You hear loads of music at a festival. I didn’t take notes so all I can give is some remaining impressions rekindled by looking at pics of the various outfits. Here are some of those favourite pics, and perhaps some short comments on the various outfits. Apologies to the worthy bands I missed, but you have to leave some for next time.
Sean Wayland (piano) played a quartet set with James Muller (guitar), Matt Penman (bass) and Jochen Ruckert (drums). Sean is much respected, and I’ve heard at least one tune dedicated to him by other players. He’s now based in New York. This gig presented his NY trio with the addition of James Muller. Always a pleasure to hear guys like this. James is never a disappointment. Matt was a common sight on stage at this festival. It’s interesting watching players at this level, especially bassists. They don’t necessarily impress with chops, but more with style and substance. This was deceptively simple playing with real class.
Dan Rader presented straight bop and post-bop using very competent players and led by a performer with a long history. The Quintet was Dan Rader (trumpet), Willow Neilson (tenor), Gerard Masters (piano), Brendan Clarke (bass) and Tim Firth (drums). I was particularly taken by some more modern, out soloing by Gerard. Obviously, so was Don as he looked on with respect. Some originals and plenty of known tunes.
Judy Bailey is a blast from my vinyl past. I’m sure I have an album from the 70s by JB. Capable, post bop playing in a trio with equally competent Craig Scott (bass) and Tim Firth (drums).
Jex Saarelaht (piano) led a quartet with Julien Wilson (saxes), Sam Anning (bass) and Danny Fischer (drums).
Julien Wilson (tenor sax) reappeared with Stephen Grant (accordion) and Steve Magnussen (guitar) in the Elana Stone (vocals) Quartet playing sea shanties and similar songs.
Doug DeVries (classical guitar) played a solo session on nylon strung guitar in the local Holy Trinity Cathedral, and benefitted from the acoustics.
At the more challenging end of the scale, Ren Walters (guitar), Chris Bekker (bass guitar), Niko Schauble (drums) appeared as Tip with guest Tony Hicks (sax). Tip is a improvisational trio for frameworks provided by Ren. Challenging, yes, and very addictive as complex emotions and interplay grow before your eyes. And the first electric bass I saw for the event. Good, solid, middy tone which matched the music well.
The Pascal Schumacher Quartet featured all-Euro players: Pascal Schumacher (vibes), Jef Neve (piano), Christophe Devisscher (EUB=bass) and Jens Duppe (drums). This was a competent outfit playing original music, as I remember, with considerable variations in time signatures and grooves and quite a deal of arrangement. The grooves were in the Euro style, which always seems to me to be softer and less frantic than the US counterpart. I put it down to the influences of folk and classical music that are often so strong in Euro jazzers.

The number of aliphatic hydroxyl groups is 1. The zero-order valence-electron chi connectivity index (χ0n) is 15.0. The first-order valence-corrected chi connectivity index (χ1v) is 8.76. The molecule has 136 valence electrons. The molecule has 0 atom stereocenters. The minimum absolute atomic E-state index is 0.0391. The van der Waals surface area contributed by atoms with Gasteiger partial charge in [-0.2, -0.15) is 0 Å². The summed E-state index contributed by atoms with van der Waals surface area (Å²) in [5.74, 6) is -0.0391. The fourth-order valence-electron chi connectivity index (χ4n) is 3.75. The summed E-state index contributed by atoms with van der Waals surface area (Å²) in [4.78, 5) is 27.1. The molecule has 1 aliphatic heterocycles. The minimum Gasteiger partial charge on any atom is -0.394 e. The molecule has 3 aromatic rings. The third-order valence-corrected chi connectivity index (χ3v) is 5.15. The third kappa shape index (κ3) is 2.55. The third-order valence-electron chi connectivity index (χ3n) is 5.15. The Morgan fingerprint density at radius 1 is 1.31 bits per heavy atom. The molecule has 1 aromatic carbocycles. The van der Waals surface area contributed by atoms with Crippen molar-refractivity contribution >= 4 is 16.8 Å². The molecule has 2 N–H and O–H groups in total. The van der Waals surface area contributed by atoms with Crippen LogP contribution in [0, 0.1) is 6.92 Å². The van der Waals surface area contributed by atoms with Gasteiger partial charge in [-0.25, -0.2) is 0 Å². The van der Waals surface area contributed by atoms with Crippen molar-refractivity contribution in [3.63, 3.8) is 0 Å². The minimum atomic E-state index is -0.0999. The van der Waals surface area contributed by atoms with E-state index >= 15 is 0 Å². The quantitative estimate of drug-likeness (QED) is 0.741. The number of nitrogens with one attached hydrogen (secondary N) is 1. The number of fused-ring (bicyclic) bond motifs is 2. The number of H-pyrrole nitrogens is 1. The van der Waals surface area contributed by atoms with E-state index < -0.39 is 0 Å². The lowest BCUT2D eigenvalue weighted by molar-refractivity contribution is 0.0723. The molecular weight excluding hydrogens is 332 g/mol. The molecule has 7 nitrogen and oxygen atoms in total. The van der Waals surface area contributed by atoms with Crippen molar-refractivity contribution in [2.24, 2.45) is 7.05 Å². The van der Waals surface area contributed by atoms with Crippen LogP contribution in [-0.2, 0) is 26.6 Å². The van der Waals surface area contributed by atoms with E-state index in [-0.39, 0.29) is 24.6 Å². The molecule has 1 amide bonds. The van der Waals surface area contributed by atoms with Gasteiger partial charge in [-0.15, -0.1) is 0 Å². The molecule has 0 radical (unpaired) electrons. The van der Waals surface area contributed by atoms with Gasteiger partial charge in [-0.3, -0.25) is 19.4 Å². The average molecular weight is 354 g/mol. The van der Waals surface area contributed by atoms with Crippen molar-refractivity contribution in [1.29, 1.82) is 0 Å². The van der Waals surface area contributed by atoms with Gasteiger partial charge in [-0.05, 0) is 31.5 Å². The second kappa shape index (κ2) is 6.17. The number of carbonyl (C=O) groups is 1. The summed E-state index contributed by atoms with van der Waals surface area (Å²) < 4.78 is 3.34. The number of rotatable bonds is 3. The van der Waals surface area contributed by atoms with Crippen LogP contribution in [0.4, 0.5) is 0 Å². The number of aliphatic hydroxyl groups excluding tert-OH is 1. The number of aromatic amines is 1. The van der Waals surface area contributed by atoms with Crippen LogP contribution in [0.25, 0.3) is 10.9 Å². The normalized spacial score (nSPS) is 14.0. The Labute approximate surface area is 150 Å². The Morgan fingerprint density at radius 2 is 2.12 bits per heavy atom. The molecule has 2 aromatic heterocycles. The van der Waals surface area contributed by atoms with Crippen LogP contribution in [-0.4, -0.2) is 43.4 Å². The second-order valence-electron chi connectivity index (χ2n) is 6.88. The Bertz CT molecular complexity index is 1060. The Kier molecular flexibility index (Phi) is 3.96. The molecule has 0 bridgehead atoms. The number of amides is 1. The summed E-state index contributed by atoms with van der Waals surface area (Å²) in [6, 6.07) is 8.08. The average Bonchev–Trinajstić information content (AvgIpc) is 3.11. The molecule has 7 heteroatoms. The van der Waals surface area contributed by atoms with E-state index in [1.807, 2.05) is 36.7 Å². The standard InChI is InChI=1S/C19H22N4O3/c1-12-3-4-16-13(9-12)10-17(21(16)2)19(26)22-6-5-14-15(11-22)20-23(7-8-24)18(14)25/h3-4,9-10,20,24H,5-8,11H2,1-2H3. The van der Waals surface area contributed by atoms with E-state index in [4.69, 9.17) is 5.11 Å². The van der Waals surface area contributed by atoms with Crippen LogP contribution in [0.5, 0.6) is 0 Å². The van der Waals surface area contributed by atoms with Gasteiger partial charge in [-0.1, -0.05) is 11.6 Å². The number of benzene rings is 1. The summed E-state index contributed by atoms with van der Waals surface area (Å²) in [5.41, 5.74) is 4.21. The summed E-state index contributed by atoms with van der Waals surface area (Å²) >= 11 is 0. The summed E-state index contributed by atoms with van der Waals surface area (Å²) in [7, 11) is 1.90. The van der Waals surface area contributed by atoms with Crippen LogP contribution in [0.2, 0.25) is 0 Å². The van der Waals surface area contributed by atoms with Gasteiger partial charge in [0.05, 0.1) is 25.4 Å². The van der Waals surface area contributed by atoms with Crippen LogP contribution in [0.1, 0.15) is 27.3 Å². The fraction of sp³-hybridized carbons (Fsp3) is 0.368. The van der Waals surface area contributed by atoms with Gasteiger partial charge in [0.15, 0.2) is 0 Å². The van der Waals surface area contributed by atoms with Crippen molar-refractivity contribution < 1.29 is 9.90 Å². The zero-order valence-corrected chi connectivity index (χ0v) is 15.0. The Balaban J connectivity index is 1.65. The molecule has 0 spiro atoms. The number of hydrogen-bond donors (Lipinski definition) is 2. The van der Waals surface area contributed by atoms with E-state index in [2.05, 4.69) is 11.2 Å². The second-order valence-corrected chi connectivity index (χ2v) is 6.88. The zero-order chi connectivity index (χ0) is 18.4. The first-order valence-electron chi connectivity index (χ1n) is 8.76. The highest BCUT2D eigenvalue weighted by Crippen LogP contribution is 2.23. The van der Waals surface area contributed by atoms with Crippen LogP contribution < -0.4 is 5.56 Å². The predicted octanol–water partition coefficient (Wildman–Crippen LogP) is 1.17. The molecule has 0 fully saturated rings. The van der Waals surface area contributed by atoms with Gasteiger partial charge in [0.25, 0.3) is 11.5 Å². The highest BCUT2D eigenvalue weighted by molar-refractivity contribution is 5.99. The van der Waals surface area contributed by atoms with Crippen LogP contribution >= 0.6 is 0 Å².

Another Euro band was actually an international collaboration between Melbourne and Denmark: Jakob Dinesen-Eugene Ball Quartet. This one displayed more raunchy US-style rhythms and harmonies. Danes Jakob Dinesen (tenor) and Guffi Pallesen (bass) and Melbournites Eugene Ball (trumpet) and Rajiv Jayaweera (drums) have played together several times in recent years. I liked this more anglo style, with good hard swings and attractive ballads.
Mark Isaacs (piano, composer) performed with James Muller (guitar), Matt Keegan (sax), Brett Hirst (bass) and Tim Firth (drums) as Resurgence. Mark is a significant Australian musician with considerable classical/jazz crossovers to his credit, having composed works for orchestra as well as playing with major jazz artists including Dave Holland and Roy Haynes. I found the music interesting in a fairly soft, arranged, Deodato style. Solos were mainly on one or two chord structures, and it was all done superbly professionally with excellent players.
Gest8 (as in gestate): only a woman could lead a band with this name. And so it was. Gest8 played the final concert of the festival program on the Sunday night. Gest8 is a musical vehicle of Sandy Evans and Tony Gorman, with Sandy up front leading on stage. It involves some interesting, new, experimental sounds and approaches. As well as more traditional jazz instruments, there’s a koto player and a computerist cum programmer on stage. The computer (Mac, not PC) was obviously processing sounds with echo and the like in real time. Interesting, but only obvious to me on one trumpet solo passage. I was amused by the tune Kaleidoscope, which is more in a straight modern jazz style. It’s a melody overlay over the chords of Giant Steps, so now it seems we have Giant Steps changes to match Rhythm changes. Gest8 comprises Sandy Evans (tenor, sporano saxes), Paul Cutlan (saxes, bass clarinet), Phil Slater (trumpet), Satsuki Odamura (koto), Carl Dewhurst (guitar), Steve Elphick (bass), Simon Barker (drums), Greg White (computers), with compositions and shared leadership by Sandy and Tony Gorman. Interesting, often gentle, always fascinating, frequently experimental jazz.